Ascension Sacred Heart
has announced plans to create a family medicine residency program based in Walton County, in collaboration with the University of Florida College of Medicine and with support from the Florida Department of Health.
“With the growth taking place along the Emerald Coast, there is a significant shortage of primary care physicians. The projections are that the shortage will worsen in the years ahead,” said Dr. Peter Jennings, chief medical officer at Ascension Sacred Heart Pensacola and an associate professor of pediatrics in the UF College of Medicine. “The residency program will bring new physicians to train here, but we also expect that a large number of those who graduate from the family medicine training will choose to remain and practice long-term on the Emerald Coast. The program will serve the medical needs of our community and our hospital.”
A residency program provides in-depth training for new physicians who have recently graduated from medical school with a Doctor of Medicine (MD.) or a Doctor of Osteopathy (D.O.) degree. The residency program based in Walton County will provide medical school graduates with three years of training in family medicine at Ascension Sacred Heart Emerald Coast as well as experience at a primary care clinic and physician offices in the area.
Ascension Sacred Heart and UF Health plan to begin the residency program with its first class of six physicians starting in July 2023, with the first class graduating in 2026. By the third year, the program will have a total of 18 resident physicians (six per class). The first step will take place in January with an application to the Accreditation Council for Graduate Medical Education, which sets the professional educational standards essential in preparing physicians to deliver safe, high-quality medical care.
The first three years of program funding will be supported by Ascension Sacred Heart Emerald Coast, Ascension Medical Group and the Department of Health in Walton County, along with anticipated support from the state for primary care training programs. The Department of Health will provide space and support staff for a new family medicine practice, where medical residents will provide patient care under the supervision of attending physicians. The practice will be located in the Coastal Branch of the Walton County Health Department, 361 Greenway Trail, Santa Rosa Beach.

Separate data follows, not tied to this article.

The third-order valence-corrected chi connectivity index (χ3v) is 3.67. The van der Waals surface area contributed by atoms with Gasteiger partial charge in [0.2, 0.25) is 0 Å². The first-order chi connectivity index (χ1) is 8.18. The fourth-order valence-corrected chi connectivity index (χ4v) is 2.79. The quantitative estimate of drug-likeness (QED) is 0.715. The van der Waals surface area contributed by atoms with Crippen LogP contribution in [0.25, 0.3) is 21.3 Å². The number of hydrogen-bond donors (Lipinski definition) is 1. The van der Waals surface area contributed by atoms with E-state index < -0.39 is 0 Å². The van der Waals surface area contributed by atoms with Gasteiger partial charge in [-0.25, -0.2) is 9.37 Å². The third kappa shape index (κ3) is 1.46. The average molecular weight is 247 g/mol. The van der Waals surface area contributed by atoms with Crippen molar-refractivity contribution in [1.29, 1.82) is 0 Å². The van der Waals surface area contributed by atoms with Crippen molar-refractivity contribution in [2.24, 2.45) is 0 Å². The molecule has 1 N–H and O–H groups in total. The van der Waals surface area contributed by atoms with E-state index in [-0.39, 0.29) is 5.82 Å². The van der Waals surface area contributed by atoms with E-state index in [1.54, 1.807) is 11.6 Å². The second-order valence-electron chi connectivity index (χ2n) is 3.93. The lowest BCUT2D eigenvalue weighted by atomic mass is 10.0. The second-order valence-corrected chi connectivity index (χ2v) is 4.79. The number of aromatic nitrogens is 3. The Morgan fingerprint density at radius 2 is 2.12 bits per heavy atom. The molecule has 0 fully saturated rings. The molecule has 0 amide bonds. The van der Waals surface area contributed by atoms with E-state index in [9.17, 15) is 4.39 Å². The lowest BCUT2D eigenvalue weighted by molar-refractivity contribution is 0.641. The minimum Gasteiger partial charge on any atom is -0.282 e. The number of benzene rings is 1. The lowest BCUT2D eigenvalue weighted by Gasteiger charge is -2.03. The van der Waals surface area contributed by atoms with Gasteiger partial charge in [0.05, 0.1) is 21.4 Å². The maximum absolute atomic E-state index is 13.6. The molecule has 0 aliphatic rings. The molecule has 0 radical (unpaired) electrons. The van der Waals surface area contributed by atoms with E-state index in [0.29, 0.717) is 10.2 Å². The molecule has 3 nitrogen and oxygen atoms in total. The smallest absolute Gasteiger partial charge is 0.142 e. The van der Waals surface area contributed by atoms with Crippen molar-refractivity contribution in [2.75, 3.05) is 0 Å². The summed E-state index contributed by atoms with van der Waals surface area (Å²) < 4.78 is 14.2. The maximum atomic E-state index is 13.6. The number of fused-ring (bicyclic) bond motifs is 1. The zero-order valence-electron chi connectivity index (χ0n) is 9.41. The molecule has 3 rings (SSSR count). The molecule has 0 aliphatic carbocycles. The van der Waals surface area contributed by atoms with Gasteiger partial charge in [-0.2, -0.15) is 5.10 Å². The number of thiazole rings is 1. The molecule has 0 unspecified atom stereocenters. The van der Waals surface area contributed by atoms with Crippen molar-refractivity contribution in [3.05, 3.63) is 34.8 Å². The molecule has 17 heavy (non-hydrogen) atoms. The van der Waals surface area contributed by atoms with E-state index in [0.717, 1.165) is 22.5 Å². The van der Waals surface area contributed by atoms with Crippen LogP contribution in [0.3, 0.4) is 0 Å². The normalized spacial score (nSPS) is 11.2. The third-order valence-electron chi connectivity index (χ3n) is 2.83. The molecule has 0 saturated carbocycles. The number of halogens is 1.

Physicians at the practice will see patients who have established care already with a medical resident, patients who have no physician in the community, and patients who are referred from the hospital emergency room to be seen in the practice for follow-up care.
Hospital-based training will take place at Ascension Sacred Heart Emerald Coast. “The hospital has a long track record of providing excellent patient care,” said Henry Stovall, regional president of Ascension Sacred Heart’s hospitals in Miramar Beach, Panama City and Port St. Joe. “The quality of its medical staff and the hospital’s commitment to patient safety will serve to provide exceptional education and training to the new physicians.”
Ascension Sacred Heart has many years of experience in operating medical residency programs in Pensacola in collaboration with UF Health. The current programs are for physicians training in the specialties of pediatrics, obstetrics and gynecology, and internal medicine.
“UF Health, Ascension Sacred Heart and the Department of Health share a common goal of improving the health of our Florida communities. One piece of that effort is training the next generation of community-based physicians,” said Dr. Joshua Hodge, director of the University of Florida Family Medicine Residency Program. “There is a real need for more primary care physicians in Walton County and across the Florida Panhandle. The family medicine residency program will be a big step forward in achieving our goal.”
Florida is struggling to produce enough doctors to serve its growing and aging population. A new report by IHS Markit, a leading information and business analytics company, shows that the state could have physicians for only 76% of its population by 2035, leaving the state unable to provide for nearly a quarter of its residents. In addition, as the state continues to grow — and its population continues to age — the state will need more medical care.
The Safety Net Alliance and the Florida Hospital Association are asking state lawmakers to consider doubling the amount of money the state spends on medical residencies. This year, $38 million was set aside for clinical training of aspiring physicians in the state.
“If you don’t expand your health care workforce and your health care infrastructure in a sensible way, it actually can act as a break on growth because people don’t necessarily want to move to a place or relocate to a place that doesn’t have what they view as a strong health care infrastructure,” said Justin Senior, CEO of the Safety Net Hospital Alliance of Florida.